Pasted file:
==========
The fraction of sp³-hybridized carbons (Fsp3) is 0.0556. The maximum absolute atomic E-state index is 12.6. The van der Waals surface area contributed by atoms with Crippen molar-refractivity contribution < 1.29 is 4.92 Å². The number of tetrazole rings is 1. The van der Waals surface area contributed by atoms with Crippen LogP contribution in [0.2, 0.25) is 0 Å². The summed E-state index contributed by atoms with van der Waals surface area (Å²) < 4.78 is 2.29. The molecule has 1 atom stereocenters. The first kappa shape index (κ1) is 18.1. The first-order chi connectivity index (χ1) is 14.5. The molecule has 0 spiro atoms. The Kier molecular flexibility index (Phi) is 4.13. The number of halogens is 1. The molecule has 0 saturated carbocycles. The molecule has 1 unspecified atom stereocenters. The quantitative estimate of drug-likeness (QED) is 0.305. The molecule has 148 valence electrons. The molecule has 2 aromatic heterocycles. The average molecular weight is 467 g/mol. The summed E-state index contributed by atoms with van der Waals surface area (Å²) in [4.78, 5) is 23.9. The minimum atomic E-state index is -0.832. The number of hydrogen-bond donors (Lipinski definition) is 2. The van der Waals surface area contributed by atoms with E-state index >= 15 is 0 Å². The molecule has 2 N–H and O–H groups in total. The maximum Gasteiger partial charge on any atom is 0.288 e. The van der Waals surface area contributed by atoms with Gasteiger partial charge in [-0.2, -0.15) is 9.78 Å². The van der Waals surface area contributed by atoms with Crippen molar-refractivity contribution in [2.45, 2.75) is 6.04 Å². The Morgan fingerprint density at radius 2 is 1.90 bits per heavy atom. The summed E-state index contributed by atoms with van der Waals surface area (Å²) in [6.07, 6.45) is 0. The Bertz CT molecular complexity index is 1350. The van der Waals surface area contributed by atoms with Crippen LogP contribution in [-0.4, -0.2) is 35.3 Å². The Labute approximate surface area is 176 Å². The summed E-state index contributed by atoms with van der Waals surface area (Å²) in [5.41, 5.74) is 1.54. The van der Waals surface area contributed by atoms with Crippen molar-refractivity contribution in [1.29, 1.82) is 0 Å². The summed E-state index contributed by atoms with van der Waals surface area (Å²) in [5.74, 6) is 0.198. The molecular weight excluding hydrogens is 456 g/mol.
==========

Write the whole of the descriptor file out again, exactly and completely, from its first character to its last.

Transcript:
The fraction of sp³-hybridized carbons (Fsp3) is 0.0556. The maximum absolute atomic E-state index is 12.6. The van der Waals surface area contributed by atoms with Crippen molar-refractivity contribution < 1.29 is 4.92 Å². The number of tetrazole rings is 1. The van der Waals surface area contributed by atoms with Crippen LogP contribution in [0.2, 0.25) is 0 Å². The summed E-state index contributed by atoms with van der Waals surface area (Å²) < 4.78 is 2.29. The molecule has 1 atom stereocenters. The first kappa shape index (κ1) is 18.1. The first-order chi connectivity index (χ1) is 14.5. The molecule has 0 spiro atoms. The Kier molecular flexibility index (Phi) is 4.13. The number of halogens is 1. The molecule has 0 saturated carbocycles. The molecule has 1 unspecified atom stereocenters. The quantitative estimate of drug-likeness (QED) is 0.305. The molecule has 148 valence electrons. The molecule has 2 aromatic heterocycles. The average molecular weight is 467 g/mol. The summed E-state index contributed by atoms with van der Waals surface area (Å²) in [4.78, 5) is 23.9. The minimum atomic E-state index is -0.832. The number of hydrogen-bond donors (Lipinski definition) is 2. The van der Waals surface area contributed by atoms with E-state index >= 15 is 0 Å². The molecule has 2 N–H and O–H groups in total. The maximum Gasteiger partial charge on any atom is 0.288 e. The van der Waals surface area contributed by atoms with Gasteiger partial charge in [-0.2, -0.15) is 9.78 Å². The van der Waals surface area contributed by atoms with Crippen molar-refractivity contribution in [2.45, 2.75) is 6.04 Å². The Morgan fingerprint density at radius 2 is 1.90 bits per heavy atom. The summed E-state index contributed by atoms with van der Waals surface area (Å²) in [6.07, 6.45) is 0. The Bertz CT molecular complexity index is 1350. The van der Waals surface area contributed by atoms with Crippen LogP contribution in [-0.4, -0.2) is 35.3 Å². The Labute approximate surface area is 176 Å². The summed E-state index contributed by atoms with van der Waals surface area (Å²) in [5.41, 5.74) is 1.54. The van der Waals surface area contributed by atoms with Crippen molar-refractivity contribution in [1.29, 1.82) is 0 Å². The summed E-state index contributed by atoms with van der Waals surface area (Å²) in [5.74, 6) is 0.198. The molecular weight excluding hydrogens is 456 g/mol.